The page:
|by Anonymous||reply 99||07/24/2020|
Zero credit card debt and zero debt if any kind.
And maybe R14 is not to be trusted with a credit card but they are great when used responsibly or even as a safety net for potential emergencies for people who have little cash at hand.
I charge almost everything except cash tips which are customary where I live, something very cheap like a newspaper or a cup of coffee, or paying people for small tasks like delivering a chair across town. Bills are paid by credit cards on bank transfers. I carry cash but a few hundred will often last months.
|by Anonymous||reply 100||07/24/2020|
|by Anonymous||reply 101||07/24/2020|
I couldn’t tell you. I throw my statements in the trash and changed my email address. Hee hee
|by Anonymous||reply 102||07/24/2020|
I recently retired, and paid off my credit cards in the process. The only debt I carry is for my car (0.00 % financing) and a Home Equity Line of Credit (4% interest, and almost paid off). When I told my Financial Advisor I was ready to retire, he sold off some poorly-performing funds so I could pay off my $13K CC balance.
|by Anonymous||reply 103||07/24/2020|
I’ve paid all my debts. You should visualize that morning, you’ll wake up with no debts.
|by Anonymous||reply 104||07/24/2020|
I pay my credit cards off every month. I (mostly) live within my means and if I splurge or have an emergency, I go into my savings. Student loans, I have about 35K left. Thanks interest!
|by Anonymous||reply 105||07/24/2020|
OK, R27. In my early thirties, I owed over $80K on credit cards. At one point in time, I was writing those convenient check the credit card companies sent me to myself, so I could pay the minimum due on a bunch of the credit cards. It took them months to catch on and over a two week period, I got notices from all my cards that my balances were my newly reduced credit limits. Almost as though Citibank, Chase, Wells Fargo, Columbus National Bank, Mellon, BankOne, BofA, all of them got together and decided to act together!
I made an appointment with an AmEx financial advisor (for 100K MileagePlus miles), who looked at me for a long time then slid a business card for a bankruptcy attorney across her desk. I met him the next week and, within two months, I appeared in federal court to finalize a chapter 13 bankruptcy.
I had to pay a fixed amount for 36 months to a court trustee discharge my debt. Immediately thereafter, I was bombarded with new credit card offers, some of which I accepted. Twenty years on, I still have a couple hundred thousand dollars in available credit card debt, but I have not carried any credit card debt from month to month since. I have a 3.25% mortgage and a 0.9% car loan, though.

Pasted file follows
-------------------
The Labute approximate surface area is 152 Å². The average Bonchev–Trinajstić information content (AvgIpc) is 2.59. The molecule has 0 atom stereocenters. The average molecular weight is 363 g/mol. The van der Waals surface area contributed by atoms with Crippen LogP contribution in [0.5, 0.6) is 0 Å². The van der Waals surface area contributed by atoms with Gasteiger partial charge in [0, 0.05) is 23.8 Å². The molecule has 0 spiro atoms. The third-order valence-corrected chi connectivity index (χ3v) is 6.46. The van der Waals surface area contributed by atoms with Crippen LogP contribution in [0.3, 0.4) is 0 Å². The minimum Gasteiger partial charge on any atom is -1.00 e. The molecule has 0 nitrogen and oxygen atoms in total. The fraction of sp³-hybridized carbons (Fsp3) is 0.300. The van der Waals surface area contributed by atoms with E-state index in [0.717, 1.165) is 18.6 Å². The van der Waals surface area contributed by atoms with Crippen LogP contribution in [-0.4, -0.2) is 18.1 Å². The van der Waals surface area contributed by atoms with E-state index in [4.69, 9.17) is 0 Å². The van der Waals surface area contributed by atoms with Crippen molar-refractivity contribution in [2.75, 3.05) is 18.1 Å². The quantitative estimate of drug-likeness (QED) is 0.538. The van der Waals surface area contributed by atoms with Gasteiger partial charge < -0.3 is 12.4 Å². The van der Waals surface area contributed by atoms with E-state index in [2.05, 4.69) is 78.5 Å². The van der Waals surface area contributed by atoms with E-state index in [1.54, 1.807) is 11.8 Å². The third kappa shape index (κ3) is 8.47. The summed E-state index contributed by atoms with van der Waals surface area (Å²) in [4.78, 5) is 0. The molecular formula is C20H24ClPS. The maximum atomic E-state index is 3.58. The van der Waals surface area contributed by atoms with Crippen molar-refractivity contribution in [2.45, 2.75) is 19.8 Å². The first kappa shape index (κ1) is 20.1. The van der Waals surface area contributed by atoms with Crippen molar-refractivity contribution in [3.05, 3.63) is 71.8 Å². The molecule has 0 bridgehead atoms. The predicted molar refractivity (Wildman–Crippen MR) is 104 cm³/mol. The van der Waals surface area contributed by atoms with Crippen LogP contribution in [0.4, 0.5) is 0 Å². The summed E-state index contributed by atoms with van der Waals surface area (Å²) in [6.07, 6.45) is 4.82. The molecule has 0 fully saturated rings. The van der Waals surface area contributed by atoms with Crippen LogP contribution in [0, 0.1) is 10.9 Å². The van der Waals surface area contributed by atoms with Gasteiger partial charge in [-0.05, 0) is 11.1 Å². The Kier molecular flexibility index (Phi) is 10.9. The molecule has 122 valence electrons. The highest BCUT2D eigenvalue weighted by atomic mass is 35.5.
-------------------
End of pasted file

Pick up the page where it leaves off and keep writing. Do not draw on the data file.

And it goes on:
|by Anonymous||reply 106||07/24/2020|
I'm one of the I pay off every month types but let me say I wasn't always. I fell into the trap too. Our advice and our approach may sound easy but I respect we can all make mistakes with our finances, especially when we're young or need to get by. I made such shit once I had to use my credit card to pay for the oil changes on the car I had to have to hold the job. Don't anybody think if you're in debt it's reflection on your character - so long as it's a situation, not a habit. Because if you're putting yourself behind the eight ball, rather than trying to get out from behind it, you've got a solvable problem to solve. And even then you're not a bad person, just a kinda dumb one with respect to managing your money.
|by Anonymous||reply 107||07/24/2020|
My ex could outspend Tori; I was working two jobs, and extra weekends just to keep our head above water. He was supposed to be building our dream home. Then he developed a secret gambling habit. I ended up loosing everything but my car, and had to file bankruptcy.
Sixteen years later, I am a year from paying off my house, have another little place outside of DC where I work (paid for), a decent retirement plan, and no credit card debt. My cars are paid off, and the savings account has a nice cushion.
I am very aggressive about my budget, worked two jobs and any extras I could get up until five years ago. I never paid just the minimum on credit cards, never buy new cars, and vacation in nearby beautiful areas of the state. I've even traded house/pet sitting for two weeks of bliss in the mountains.
Looking forward to retiring next year.
|by Anonymous||reply 108||07/24/2020|
Good for you R108. You deserve it.
|by Anonymous||reply 109||07/24/2020|
Like most here, I got into trouble in my 20's when I was going to college. I didn't party or anything like that...I simply wasn't make much money and so, I resorted to credit cards to pay for groceries and basic stuff. I owed about $20,00 at one point and realized I had absolutely nothing to show for it. No big tv's, no fancy stuff, nothing. I claimed BK right after college in the 90's because my student loans became due and I was in trouble. I have never once been late on a payment to a card or loan. So the BK reset things for me and was the best thing I could have done at the time.